Time Series: NUVI’s newest groundbreaking feature.
We often get the question, “How can our brand’s social identity have any impact on actual day-to-day business in real life?” Many people see social media as simply a place to talk about cats and post pictures of the food you eat and the mess your kids make. They don’t see any correlation between something as simple as
140 280 characters in a tweet and their stocks and profit margins. Those of us in “the biz” are often surprised at this mentality because it seems like there is an overwhelming amount of evidence proving that social feedback can have an absurd influence on any brand or company *cough United Airlines.
Take the stock market for example. An extremely volatile, petty mistress that reacts to social sentiment, causing companies to potentially lose millions of dollars.
Just ask Snap.
While there is some disagreement (causation and correlation) as to whether or not a tweet from one of the Jenners sent the tech company into a downward spiral costing them $1.3 BILLION in lost stock, there is no disputing the power a major influencer can have on a brand’s bottom line.
Time Series Data
But how do you quantify that data? How do you accurately measure and analyze the correlation between something that happens on social media and the effect on your company? With Time Series, a brand-new premium feature of NUVI’s Monitors Enterprise, you can overlay any numerical data over time on top of your social mentions to get an accurate picture of influence. Going back to our previous example of the stock market, let’s take a look at Facebook’s most recent “faux pas” ( I googled it, it’s right) to see how the #deletefacebook campaign affected their stock prices.
In the screenshot above, you can clearly see the yellow line representing Facebook’s value on NASDAQ. It is easy to see when their stock prices plummeted like the walls of the Grand Canyon and you can also easily see when the social mentions with #deletefacebook began to spike thanks to WhatsApp founder and later Elon Musk. In this example, we can surmise that Facebook’s stock prices were directly impacted by the conversation calling for users to delete their accounts.
With this feature, decision makers no longer have to speculate as to whether or not a specific campaign was successful. If you are running a promotion on running shoes, you could take your sales data from the time of the promotion and overlay it on top of your social data to see if the money you spent advertising on social media resulted in an increase in sales. Here are just a few use cases where the Time Series feature provides additional insights.
Many brands are shifting their marketing priorities to leverage influencers but struggle to prove ROI. While Time Series won’t replace a full-blown data scientist, it will give you more granularity than you would’ve had otherwise. Let me explain. Let’s say you hire an influencer to promote your brand over the course of 4 months and give them specific URL’s and promo codes so you can track each specific sale that came in due to their social posts and interactions. You can then create a segment within Monitors Enterprise that isolates and analyzes all the posts, reach, spread, and interactions of each influencer. From there you can take your sales from that same time period and overlay it on top of your social data, giving you two very distinct visualizations. This will help you to see whether your influencer’s post had any impact on sales.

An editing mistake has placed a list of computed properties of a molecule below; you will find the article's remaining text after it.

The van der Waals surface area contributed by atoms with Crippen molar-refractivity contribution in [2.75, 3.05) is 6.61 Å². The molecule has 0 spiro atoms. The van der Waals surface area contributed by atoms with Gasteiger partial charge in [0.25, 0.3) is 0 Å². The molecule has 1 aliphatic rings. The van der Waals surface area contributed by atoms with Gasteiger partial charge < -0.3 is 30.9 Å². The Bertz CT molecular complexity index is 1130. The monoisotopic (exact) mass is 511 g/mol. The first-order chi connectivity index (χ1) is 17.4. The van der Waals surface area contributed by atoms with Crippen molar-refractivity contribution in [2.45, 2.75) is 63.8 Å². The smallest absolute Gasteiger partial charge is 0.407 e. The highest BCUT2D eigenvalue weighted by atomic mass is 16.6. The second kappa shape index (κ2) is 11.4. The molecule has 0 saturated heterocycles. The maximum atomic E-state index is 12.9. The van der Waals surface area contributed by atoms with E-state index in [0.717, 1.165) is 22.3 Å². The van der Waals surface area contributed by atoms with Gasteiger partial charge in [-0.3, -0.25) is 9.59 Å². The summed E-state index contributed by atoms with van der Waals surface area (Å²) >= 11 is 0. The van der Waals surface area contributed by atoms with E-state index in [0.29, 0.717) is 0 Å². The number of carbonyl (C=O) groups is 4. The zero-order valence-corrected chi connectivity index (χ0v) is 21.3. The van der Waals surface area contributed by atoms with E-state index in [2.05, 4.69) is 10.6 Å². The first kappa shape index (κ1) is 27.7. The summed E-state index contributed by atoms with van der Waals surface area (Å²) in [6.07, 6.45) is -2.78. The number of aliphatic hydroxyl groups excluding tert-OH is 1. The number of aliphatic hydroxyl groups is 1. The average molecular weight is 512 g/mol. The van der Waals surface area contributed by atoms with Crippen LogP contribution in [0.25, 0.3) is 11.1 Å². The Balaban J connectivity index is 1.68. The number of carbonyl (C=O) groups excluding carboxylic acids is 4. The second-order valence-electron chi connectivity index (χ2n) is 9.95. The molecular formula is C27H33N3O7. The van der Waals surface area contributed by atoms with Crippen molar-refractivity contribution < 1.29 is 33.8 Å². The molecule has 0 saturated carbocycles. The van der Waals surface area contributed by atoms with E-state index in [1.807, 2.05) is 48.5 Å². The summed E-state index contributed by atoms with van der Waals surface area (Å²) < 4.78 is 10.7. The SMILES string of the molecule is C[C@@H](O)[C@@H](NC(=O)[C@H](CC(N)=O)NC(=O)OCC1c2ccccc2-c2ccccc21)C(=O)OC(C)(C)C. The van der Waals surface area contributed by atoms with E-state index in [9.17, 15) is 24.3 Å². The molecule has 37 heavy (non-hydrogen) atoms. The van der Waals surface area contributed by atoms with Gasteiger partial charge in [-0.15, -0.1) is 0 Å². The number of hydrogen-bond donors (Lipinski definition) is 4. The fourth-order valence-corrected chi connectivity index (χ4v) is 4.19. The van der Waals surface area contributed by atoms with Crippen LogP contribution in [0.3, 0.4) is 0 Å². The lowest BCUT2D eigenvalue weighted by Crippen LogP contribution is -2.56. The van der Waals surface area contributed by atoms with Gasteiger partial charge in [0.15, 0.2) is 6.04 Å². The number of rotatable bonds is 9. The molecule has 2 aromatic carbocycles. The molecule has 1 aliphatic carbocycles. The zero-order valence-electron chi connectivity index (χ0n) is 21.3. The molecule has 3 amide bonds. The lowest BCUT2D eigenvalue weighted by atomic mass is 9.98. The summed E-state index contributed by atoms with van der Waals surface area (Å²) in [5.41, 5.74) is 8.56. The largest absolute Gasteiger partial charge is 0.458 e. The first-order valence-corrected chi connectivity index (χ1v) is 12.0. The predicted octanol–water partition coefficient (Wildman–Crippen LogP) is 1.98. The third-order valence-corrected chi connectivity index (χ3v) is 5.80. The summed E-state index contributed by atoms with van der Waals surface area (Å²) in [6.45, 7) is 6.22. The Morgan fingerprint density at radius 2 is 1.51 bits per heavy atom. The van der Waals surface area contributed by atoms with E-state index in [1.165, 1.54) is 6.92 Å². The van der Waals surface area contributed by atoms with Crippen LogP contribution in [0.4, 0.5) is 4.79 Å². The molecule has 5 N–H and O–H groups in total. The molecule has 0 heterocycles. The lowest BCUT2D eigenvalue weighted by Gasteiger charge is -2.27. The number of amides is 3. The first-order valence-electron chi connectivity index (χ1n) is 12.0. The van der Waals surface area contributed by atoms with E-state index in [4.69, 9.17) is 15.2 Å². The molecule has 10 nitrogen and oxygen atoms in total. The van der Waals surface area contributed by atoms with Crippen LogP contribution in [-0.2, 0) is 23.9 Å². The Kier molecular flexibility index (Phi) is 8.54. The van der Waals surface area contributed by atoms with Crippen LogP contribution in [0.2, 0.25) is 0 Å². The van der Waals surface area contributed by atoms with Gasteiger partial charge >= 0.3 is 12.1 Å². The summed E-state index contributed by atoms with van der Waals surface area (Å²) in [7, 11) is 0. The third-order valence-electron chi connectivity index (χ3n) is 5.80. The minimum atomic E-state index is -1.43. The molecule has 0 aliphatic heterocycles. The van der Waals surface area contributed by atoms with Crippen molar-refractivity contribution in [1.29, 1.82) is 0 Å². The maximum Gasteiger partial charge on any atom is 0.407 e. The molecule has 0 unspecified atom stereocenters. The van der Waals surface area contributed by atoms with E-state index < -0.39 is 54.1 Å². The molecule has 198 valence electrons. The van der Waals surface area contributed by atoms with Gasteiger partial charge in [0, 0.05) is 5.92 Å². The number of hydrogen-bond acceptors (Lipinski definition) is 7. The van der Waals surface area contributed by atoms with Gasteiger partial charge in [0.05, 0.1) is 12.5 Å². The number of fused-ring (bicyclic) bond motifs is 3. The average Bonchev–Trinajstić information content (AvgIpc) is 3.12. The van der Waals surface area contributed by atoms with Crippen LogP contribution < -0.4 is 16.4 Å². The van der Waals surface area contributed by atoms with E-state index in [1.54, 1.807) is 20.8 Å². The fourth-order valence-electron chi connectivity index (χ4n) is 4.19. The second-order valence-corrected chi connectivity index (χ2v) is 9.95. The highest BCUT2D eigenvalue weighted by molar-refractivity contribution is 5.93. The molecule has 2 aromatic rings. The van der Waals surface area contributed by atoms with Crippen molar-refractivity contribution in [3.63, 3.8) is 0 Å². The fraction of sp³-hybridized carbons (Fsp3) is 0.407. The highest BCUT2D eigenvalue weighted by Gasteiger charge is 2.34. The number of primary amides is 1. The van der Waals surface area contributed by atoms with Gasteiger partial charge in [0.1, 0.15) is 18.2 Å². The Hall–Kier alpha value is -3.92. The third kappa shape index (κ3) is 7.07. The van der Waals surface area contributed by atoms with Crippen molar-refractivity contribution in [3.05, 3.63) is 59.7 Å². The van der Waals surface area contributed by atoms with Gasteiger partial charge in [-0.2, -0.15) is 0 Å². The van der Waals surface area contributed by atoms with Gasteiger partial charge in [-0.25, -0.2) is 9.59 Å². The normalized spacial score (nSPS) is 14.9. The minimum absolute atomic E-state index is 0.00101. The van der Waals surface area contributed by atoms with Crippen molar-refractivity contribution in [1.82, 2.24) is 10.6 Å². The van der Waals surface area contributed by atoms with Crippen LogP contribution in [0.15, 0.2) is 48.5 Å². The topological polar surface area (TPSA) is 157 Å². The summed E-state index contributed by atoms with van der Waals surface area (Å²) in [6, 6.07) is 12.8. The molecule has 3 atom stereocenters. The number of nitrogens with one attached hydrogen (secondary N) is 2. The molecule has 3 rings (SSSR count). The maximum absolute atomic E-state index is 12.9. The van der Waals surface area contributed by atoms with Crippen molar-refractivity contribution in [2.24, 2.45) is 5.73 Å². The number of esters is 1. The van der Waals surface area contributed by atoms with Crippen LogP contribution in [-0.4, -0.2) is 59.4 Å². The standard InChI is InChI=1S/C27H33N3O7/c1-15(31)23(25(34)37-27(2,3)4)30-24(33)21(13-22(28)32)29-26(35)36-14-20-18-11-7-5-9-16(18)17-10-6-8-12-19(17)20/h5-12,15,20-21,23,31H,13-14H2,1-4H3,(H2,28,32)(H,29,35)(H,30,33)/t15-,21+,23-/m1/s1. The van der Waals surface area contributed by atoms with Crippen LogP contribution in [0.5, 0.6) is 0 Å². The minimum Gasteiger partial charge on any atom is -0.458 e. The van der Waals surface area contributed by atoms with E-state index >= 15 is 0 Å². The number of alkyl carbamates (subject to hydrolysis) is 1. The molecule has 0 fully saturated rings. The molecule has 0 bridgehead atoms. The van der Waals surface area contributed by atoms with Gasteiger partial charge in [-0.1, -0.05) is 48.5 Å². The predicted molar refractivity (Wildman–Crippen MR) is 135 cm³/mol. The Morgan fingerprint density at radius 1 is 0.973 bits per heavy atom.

As you track specific mentions from influencers to monitor reach and spread, you no longer have to judge success simply by the number of shares, but can accurately attribute sales to specific posts and individual influencers.
Beyond retail, there are many use cases where a tool this powerful can provide invaluable insights. Within the wonderful world of sports, for example, it would give teams the ability to view how fan sentiment on social media corresponds to ticket sales over time. In another use case, the NFL could take Twitter data from the #takeaknee #boycottnfl campaigns (remember when that was a thing?) and then overlay ticket sales, advertising revenue, and viewership to get an accurate picture of whether people were actually changing spending habits.
In the gaming industry, it is important to understand the factors that influence gameplay both within the game itself as well as in the “real world.” With Time Series, a gaming company could take their gameplay data and compare it to their social data to see what people are saying about the game and look for patterns in conversation spikes and gameplay. In the case of sentiment, the gaming company might see a sudden spike in negative mentions that correlate to a drop off in gamers. This would let them know if there was an issue with the server or some other factor impacting user experience.
While there are many industry-specific use cases we could talk about, suffice to say we believe this groundbreaking tool will give businesses a completely different angle from which to analyze their data. As we’ve seen from multiple examples, “the times they are a changin” and social interactions have the power to impact brands large and small. One thing to keep in mind (here comes our obligatory disclaimer) is that we are not saying social media was the sole factor in Facebook’s epic decline. That probably had something to do with bad choices and a broken moral compass. But we are saying that social is not only an excellent measuring stick for public opinion but also an incredibly powerful platform for influencing perception, which in turn affects how/where people spend their money.
Want to more about our new Time Series feature or NUVI in general? Request a demo and a NUVI pro will be happy to answer all your questions.